Many tasks executed in dynamic distributed systems, such as sensor networks or enterprise environments with bring-your-own-device policy, require central coordination by a leader node. In the past it has been proven that distributed leader election in dynamic environments with constant changes and asynchronous communication is not possible. Thus, state-of-the-art leader election algorithms are not applicable in asynchronous environments with constant network changes. Some algorithms converge only after the network stabilizes (an unrealistic requirement in many dynamic environments). Other algorithms reach consensus in the presence of network changes but require a global clock or some level of communication synchronization. Determining the weakest assumptions, under which leader election is possible, remains an unresolved problem. In this study we present a leader election algorithm that operates in the presence of changes and under weak (realistic) assumptions regarding message delays and regarding the clock drifts of the distributed nodes. The proposed algorithm is self-sufficient, easy to implement and can be extended to support multiple regions, self-stabilization, and wireless ad-hoc networks. We prove the algorithm's correctness and provide a complexity analysis of the time, space, and number of messages required to elect a leader.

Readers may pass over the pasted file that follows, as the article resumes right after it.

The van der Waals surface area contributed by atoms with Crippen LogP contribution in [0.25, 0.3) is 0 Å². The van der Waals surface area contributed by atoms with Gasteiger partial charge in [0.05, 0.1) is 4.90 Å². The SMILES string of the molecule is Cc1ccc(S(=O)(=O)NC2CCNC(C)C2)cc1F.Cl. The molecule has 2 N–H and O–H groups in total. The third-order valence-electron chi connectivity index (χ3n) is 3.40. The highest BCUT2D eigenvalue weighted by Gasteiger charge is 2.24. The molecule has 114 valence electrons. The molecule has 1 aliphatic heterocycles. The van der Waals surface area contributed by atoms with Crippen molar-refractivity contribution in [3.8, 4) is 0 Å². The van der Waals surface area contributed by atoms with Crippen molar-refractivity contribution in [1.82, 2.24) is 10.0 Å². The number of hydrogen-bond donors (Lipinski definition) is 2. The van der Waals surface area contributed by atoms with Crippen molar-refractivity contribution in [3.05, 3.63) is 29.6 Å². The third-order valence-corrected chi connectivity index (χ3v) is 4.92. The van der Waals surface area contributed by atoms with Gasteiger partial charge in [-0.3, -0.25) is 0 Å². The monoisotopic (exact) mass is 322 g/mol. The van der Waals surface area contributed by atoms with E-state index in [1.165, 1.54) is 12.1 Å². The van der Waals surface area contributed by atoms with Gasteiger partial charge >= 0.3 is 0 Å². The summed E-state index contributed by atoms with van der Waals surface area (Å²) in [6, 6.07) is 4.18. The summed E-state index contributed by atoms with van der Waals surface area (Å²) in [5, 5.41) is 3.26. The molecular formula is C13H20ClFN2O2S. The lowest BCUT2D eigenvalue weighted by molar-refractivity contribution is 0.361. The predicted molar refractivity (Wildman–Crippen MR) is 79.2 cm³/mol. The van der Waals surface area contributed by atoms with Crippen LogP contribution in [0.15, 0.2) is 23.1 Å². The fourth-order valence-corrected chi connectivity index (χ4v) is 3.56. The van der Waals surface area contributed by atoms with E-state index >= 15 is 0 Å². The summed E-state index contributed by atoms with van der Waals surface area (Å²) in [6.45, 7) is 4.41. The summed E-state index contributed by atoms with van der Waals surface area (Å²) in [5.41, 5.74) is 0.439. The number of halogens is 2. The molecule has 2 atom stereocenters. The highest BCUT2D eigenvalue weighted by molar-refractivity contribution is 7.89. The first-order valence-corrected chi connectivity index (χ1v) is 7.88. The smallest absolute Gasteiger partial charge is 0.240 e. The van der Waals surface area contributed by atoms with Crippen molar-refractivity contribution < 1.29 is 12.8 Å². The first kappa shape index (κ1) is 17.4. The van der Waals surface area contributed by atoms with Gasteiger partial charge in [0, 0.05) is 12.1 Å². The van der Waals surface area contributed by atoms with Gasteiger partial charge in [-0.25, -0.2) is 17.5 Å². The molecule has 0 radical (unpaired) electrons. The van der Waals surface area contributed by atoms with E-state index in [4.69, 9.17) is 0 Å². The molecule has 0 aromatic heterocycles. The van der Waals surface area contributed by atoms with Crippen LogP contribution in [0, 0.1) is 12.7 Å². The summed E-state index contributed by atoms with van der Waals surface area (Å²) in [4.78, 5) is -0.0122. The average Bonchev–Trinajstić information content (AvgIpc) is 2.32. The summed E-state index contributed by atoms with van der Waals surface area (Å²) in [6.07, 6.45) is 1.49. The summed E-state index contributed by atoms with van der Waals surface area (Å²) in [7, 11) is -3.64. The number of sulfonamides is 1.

|State||Published - 11 Jan 2018|